WHO Model List of Essential Drugs

(March 2002)


Review of summary statements on reasons for inclusion of essential drugs and underlying evidence


The following three files contain short statements as to why individual drugs are on the WHO Essential Drug List. For those placed on the first Essential Drug List (1977) statements have been constructed. The remaining rationales use comments taken from the Technical Report Series when drugs were substituted or added to the list. 


This review has been prepared for EDM/PAR by Phil Wiffen, Regional Pharmaceutical Adviser, SEARO, and Co-ordinating Editor PaPaS Cochrane Group, Oxford, UK.


Included in the files is a column showing a preliminary assessment on availability of evidence to support recommendation of an individual drug.


Section 1




Section 10

Drugs affecting the blood

Section 11

Blood products and plasma substitutes



Section 17

Gastrointestinal drugs

Section 18

Hormones, other endocrine drugs & contraceptives



Section 27 

Vitamins and minerals


Explanatory notes  on the list (from Technical Report Series  895)


Many drugs are included in the list are preceded by a * to indicate that they represent an example of a therapeutic group and that various drugs could serve as alternatives. It is imperative that this is understood when drugs are selected at a national level, since choice is then influenced by the comparative cost and availability of equivalent products.


Numbers in parentheses following the drug names indicate:



Drugs subject to international control under the Single Convention on Narcotic Drugs, 1961 (38)


Drugs subject to international control under the Convention on Psychotropic Substances, 1971 (39)


Drugs subject to international control under the United Nations Convention against Illicit Traffic in Narcotic Drugs and Psychotropic Substances, 1988 (40)


Specific expertise, diagnostic precision, individualization of dosage or special equipment required for proper use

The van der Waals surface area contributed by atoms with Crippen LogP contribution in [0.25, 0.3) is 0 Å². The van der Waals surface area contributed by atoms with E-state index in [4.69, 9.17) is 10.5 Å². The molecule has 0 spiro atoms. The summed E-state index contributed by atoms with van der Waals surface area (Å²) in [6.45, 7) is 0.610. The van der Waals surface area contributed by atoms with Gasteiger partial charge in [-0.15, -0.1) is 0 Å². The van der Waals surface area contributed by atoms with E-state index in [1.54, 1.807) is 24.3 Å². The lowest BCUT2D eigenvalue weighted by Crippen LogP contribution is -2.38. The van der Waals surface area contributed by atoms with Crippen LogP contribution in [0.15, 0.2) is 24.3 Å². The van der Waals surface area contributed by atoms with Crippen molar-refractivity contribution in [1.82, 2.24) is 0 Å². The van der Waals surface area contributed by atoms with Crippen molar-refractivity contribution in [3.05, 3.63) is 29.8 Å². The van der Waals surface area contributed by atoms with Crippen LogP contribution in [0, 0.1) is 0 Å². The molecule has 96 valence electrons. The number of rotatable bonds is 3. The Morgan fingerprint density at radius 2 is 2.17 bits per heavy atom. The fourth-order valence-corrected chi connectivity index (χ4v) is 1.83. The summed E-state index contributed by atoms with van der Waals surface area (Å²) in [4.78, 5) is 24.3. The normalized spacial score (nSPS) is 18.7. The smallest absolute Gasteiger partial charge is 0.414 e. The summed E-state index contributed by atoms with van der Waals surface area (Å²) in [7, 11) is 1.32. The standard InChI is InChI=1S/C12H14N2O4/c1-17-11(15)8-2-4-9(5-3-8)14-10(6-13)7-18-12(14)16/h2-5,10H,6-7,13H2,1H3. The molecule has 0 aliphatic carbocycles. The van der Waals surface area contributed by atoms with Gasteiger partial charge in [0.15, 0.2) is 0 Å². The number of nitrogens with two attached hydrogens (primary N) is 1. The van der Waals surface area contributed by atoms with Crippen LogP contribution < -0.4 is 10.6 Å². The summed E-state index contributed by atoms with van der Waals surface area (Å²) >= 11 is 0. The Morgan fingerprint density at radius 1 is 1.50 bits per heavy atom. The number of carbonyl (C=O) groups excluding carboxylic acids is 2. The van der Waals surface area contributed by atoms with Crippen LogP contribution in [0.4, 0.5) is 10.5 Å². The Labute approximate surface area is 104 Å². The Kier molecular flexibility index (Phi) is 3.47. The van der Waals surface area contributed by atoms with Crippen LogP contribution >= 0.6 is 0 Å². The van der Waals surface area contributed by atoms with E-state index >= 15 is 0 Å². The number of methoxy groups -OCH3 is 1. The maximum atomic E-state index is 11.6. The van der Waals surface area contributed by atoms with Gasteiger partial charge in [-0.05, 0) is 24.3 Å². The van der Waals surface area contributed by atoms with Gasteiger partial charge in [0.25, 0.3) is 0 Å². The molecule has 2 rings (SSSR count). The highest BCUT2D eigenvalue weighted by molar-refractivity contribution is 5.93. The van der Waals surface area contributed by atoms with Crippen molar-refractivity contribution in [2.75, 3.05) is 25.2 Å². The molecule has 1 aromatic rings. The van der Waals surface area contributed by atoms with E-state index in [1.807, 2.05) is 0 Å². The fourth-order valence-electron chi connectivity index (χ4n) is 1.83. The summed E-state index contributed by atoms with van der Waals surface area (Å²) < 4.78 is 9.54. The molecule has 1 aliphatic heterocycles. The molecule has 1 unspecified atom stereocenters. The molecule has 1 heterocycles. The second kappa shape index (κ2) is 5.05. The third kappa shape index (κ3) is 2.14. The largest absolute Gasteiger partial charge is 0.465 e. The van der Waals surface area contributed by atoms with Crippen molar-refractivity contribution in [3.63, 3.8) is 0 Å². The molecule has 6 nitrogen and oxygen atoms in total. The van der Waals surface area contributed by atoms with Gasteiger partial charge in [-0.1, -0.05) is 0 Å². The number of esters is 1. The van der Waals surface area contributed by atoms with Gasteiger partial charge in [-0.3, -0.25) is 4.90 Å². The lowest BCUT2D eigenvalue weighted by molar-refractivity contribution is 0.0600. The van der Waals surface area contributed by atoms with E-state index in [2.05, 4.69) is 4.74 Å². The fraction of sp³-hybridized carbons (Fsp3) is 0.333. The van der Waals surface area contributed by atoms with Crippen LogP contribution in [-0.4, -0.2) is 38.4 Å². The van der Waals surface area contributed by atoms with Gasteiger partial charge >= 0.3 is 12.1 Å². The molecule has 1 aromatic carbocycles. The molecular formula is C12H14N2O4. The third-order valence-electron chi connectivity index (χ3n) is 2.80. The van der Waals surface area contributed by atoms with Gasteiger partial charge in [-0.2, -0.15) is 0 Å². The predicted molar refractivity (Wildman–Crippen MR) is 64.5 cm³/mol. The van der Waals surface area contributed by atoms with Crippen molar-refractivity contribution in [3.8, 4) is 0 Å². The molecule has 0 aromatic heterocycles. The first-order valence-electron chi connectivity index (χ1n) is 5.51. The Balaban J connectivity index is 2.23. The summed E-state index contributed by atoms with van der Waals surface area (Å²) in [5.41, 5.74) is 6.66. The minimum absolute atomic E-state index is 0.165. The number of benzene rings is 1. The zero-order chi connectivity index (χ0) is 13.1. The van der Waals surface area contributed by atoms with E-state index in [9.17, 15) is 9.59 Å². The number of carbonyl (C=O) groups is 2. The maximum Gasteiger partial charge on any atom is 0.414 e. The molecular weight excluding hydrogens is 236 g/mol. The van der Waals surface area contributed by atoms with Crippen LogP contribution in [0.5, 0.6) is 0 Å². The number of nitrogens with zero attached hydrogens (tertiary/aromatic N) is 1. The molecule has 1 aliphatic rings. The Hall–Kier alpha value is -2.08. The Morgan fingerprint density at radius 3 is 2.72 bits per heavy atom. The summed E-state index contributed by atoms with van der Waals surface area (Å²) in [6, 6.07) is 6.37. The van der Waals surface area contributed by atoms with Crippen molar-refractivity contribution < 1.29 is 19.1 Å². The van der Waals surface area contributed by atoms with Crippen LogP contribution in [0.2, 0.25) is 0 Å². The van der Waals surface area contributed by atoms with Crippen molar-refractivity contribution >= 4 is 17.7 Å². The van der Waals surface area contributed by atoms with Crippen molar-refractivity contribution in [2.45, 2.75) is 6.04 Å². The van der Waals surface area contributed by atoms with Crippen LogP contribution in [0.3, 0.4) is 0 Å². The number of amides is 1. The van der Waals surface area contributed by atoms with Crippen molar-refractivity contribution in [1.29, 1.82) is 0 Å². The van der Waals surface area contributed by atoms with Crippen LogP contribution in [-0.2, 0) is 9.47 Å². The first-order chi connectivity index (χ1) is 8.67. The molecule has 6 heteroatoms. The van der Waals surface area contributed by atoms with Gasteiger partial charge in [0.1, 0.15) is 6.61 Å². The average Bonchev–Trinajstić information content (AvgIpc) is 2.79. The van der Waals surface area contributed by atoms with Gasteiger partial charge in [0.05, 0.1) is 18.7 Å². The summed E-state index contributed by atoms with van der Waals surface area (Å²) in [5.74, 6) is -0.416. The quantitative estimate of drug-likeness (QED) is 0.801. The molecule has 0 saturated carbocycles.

Greater potency or efficacy


In renal insufficiency, contraindicated or dosage adjustments necessary


To improve compliance


Special pharmacokinetic properties


Adverse effects diminish benefit/risk ratio


Limited indications or narrow spectrum of activity


For epidural anaesthesia


Sustained-release preparations are available.  A proposal to include such a product in a national list of essential drugs should be supported by adequate documentation


Monitoring of therapeutic drug concentrations (in plasma) can be used to improve safety and efficacy


Letters in parentheses after the drug names indicate the reasons for the inclusion of complementary drugs:


(A) When drugs in the main list cannot be made available


When drugs in the main list are known to be ineffective or inappropriate for a given individual 
(C) For use in rare disorders or in exceptional circumstances


Reserve antimicrobials to be used only when there is significant resistance to other drugs on the List


Explanatory notes on the evidence and comments columns


+It can be assumed that drugs were on the original EDL (EDL1) unless there is a later reference to a subsequent EDL list.


++ level of evidence used. 


CE6 refers to Clinical Evidence Issue 6 December 2001. SR - systematic review, RCT -randomised controlled trial.


Cochrane Library:  2002 Issue 1.


DARE database of abstracts of reviews from National Health Service (NHS) centre in York England published on their website (http://nhscrd.york.ac.uk/) and the Cochrane Library:

ADR- Adverse drug effect

AE- adverse effects.


Comment. The review of evidence is minimal but gives an indication of what is available. Some sections such as section 8 where drugs are used for a number of indications need a thorough work up beyond the scope of this first review. Other areas need to be linked to WHO guidelines which are also being reviewed in the light of available evidence.


Back to the EML Expert Committee Resources Menu

See also the Essential Medicines Library